Below are photos of the Children’s Home area and the children on a strangely quiet afternoon. Paul took the first photos of the Home and I did the portraits. I hope you enjoy this post. Love and peace!

The entrance to the Home area

The main Home building where many of the kids live and where the offices are

The homes for the single mothers

Erawan Waterfalls, Thailand

We fell in love with Erawan Waterfalls, about an hour from Kanchanaburi. We visited the falls on two separate days. The immense jungle surrounding the falls is thick and muggy. Breathing in, your lungs are filled with clean air that smells like a summer rain. The waters are pristine, refreshingly cool and blue. The moss is soft and slippery between your toes and the carp like to gently nibble if you stay still for long. The falls have seven different levels, and you can spend an entire day climbing up to the top and diving into the different pools. Some falls run over big, slick rocks that you can climb and slide down. You can swim all the way beneath the first fall, your head and shoulders receiving a tough massage as you swim through the cascades and into the misty cave. I have always really wanted to be kissed underneath a waterfall, and it was sweet to be kissed by my husband. The Thai people believe that spirits live in the trees, different spirits for different species of trees, and they bring gifts and fine clothing as offerings. Paul took the majority of these photos, I shot wide and he shot detail (if only we had a tripod!). I feel like my words and our photos do not convey the real magic of the place, but maybe they will give you a glimpse.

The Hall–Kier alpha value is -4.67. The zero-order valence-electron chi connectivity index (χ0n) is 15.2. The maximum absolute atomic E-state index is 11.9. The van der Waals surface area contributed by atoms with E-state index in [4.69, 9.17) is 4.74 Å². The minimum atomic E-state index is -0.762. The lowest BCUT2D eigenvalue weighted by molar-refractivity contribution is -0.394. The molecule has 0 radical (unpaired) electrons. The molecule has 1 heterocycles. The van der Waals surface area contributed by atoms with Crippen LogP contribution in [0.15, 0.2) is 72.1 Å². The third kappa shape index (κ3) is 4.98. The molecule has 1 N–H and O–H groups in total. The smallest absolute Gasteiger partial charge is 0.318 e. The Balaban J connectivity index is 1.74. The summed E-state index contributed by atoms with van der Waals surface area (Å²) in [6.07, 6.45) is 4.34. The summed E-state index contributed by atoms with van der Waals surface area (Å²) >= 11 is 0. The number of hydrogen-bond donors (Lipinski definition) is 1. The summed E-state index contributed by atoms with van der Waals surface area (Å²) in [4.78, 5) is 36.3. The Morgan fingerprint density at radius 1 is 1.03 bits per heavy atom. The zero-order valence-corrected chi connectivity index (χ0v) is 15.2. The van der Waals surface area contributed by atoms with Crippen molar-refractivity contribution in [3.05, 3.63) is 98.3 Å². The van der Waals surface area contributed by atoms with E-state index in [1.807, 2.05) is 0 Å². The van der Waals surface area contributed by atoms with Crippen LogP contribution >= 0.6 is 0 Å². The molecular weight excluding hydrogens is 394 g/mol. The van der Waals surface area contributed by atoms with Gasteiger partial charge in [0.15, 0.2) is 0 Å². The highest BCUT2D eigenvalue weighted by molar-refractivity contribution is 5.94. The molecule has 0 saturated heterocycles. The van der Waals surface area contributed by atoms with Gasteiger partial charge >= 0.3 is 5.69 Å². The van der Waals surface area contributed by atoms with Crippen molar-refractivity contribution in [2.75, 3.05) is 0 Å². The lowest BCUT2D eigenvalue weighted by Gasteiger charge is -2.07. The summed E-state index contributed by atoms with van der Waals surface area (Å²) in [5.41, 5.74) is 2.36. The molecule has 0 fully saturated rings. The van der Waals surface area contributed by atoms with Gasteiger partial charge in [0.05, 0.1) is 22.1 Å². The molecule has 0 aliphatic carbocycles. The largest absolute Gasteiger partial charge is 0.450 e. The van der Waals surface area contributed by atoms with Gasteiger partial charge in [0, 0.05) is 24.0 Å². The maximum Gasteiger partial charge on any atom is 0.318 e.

Oh, and here are a few snapshots we took on Paul’s little waterproof camera!

Noisy tourists and insane bugs barely distracted from Erawan’s beauty. On our second trip I (perpetually accident prone) got stung by some sort of jungle insect. Paul had to pull out a massive stinger from my arm! It hurt much worse than any bee or wasp sting I’ve ever had and the swelling crawled several inches down my arm for a few days. Thankfully when we got to the orphanage the home’s doctors gave me a natural remedy with a clay wrap and it healed right up.